Canoe Slalom from behind the lens
Canoe slalom has an incredible appeal through the lens of a camera as well as making stunning TV coverage. There is a personal story behind every picture. We have explained the stories in the captions in this post.
I admire the photographs over the years of a small group of slalom enthusiasts; Tony Tickle, Antony Edmonds, Ettore Ivaldi, Chris Worrall, Pete Astles and ICF photographer Balint Vekassy. I was in awe of the stunning images taken by Tony Tickle in the morning mist of the Savage River at the ’89 World Championships.
Jess Fox (AUS) achieved a dream at the 2014 World Championship with a double win in C1W followed by K1W. The margin by which she won was stunning. She had also won the U23 World titles in both C1W and K1W earlier in the year. It also coincided with the 25th anniversary of her mum, Myriam Jerusalmi (FRA:K1W), and dad, Richard Fox (GBR:K1M), winning the ICF World Championships nearby on the Savage river.
These blog posts have been wonderfully enhanced through the incredible pictures of Balint Vekassy. We interviewed Vekassy to learn more about what it takes.
“The great thing about taking pictures of canoe slalom is the sensation that no matter what stage of the race you're at, no matter who's coming down the course, you'll always feel that the opportunity to snap the photo of a lifetime is there. With the constantly changing element of water surrounding the colourful, sometimes erratically behaving boat and paddler it's a dream scenario to freeze frame something extraordinary.
Such style from the 2013 World Champion, Vavra Hradilek (CZE:K1M). If not for this photo the fact that Hradilek had been on a cross-bow in a kayak at the 2014 Deep Creek ICF World Championships would have been lost. The image shows the flair of Hradilek combined with absolute mastery of skill and confidence.
The gate layout is one of the photographer's major assets if the course designers have come up with a setup that requires unusual effort and triggers unconventional moves. You always have to be conscious about it and inspect the course before the race the same way as athletes do. The great thing about canoeing, in general, is that the wet environment makes most of the images so attractive that post-processing is hardly necessary to come away with spectacular shots. As an outdoor sport, light is not an issue in most cases so it's easy to work with fast shutter speeds. The only thing that can trick your metering is if you have too much of the white highlights of the churning water in your frame so need to be cautious when choosing the feature that you'll shoot at. I like the action shots where at least parts of a pole are visible.
It's called slalom because of the poles otherwise, it looks very much like wildwater or freestyle especially if the boat can't be seen in the picture. Many years ago I enjoyed taking photos where only a head or a paddle shows but I guess I shoot too much canoeing so now I like to differentiate between disciplines and end up deleting most of the pictures where the boat is not visible at all."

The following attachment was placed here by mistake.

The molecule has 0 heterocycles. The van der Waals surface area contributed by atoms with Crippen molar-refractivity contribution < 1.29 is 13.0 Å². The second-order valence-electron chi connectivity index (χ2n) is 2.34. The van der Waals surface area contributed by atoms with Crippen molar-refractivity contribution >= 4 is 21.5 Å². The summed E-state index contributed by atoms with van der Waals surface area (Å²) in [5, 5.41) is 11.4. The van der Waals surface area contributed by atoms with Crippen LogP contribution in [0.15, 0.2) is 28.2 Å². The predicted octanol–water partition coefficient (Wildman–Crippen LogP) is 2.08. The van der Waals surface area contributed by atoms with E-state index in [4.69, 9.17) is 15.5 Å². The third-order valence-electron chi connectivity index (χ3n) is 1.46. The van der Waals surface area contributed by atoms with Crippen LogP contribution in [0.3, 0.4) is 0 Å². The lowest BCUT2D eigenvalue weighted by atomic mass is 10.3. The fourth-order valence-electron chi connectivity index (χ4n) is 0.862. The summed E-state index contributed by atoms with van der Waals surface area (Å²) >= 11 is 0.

ICF Photography Balint Vekassy’s tips on taking great pictures:
- Know the course
- Find a spot where you get to shoot not just one feature
- Know the athletes (who does the usual, who can do the unusual)
- Be mindful of the background. Although they're hard to avoid but the concrete and plastic elements are not very appealing to look at.
This image communicates so much. It was Great Britain's first Olympic canoe slalom gold medal. It was won at their home Olympics and demonstrated exceptional growth in C2M class. A dream come true. The two sets of paddlers and coaches in the water communicate how much this is a team effort. Both coaches had also represented Great Britain at the Olympics.
“At the Olympics, you have to shoot the Olympics,” Vekassy added. This basically means that the obvious goal is to have the five rings incorporated into the shots as often as possible. “With the sticker on the paddlers' helmet and the bib, they're wearing it's not that difficult to achieve in canoe slalom.”
I understand photography at the Olympics event is more of a challenge. The IOC has rules in place to prevent photographs being used for commercial purposes. Taking pictures at the Olympics may prove difficult. At the Olympics, you are not allowed to sit on the bank with your legs hanging over the side.
Beyond the Olympics
Fabien Levfevre (USA:C1M) looking straight into the camera lens. The image shows the musculature in the forearms. Lefevre is the only paddler to win an ICF World Championship individual medal in three classes K1M gold in 2002 & 2003, C2M silver in 2010 & 2011 with Denis Gargaud Chanut and C1M gold in 2014.
Go to a local event and sit by a red and white upstream gate and watch the paddlers you start to understand on what their eyes are focused, like the outside red and white pole. You can then line yourself up just right you can be looking straight into the eyes as they approach.
As the boat comes in the eddy it is slowing, making it a little easier to focus and avoid a blurred image. I think the key to good photographs is the right position, good camera and lots of patience. More than 90% of pictures taken are just not quite right.
Keep tuning in
Our second post today looks at the live race commentary. Tomorrow’s posts preview what to expect on the first day of the canoe slalom heats at the X-Park Deodoro Whitewater Stadium.
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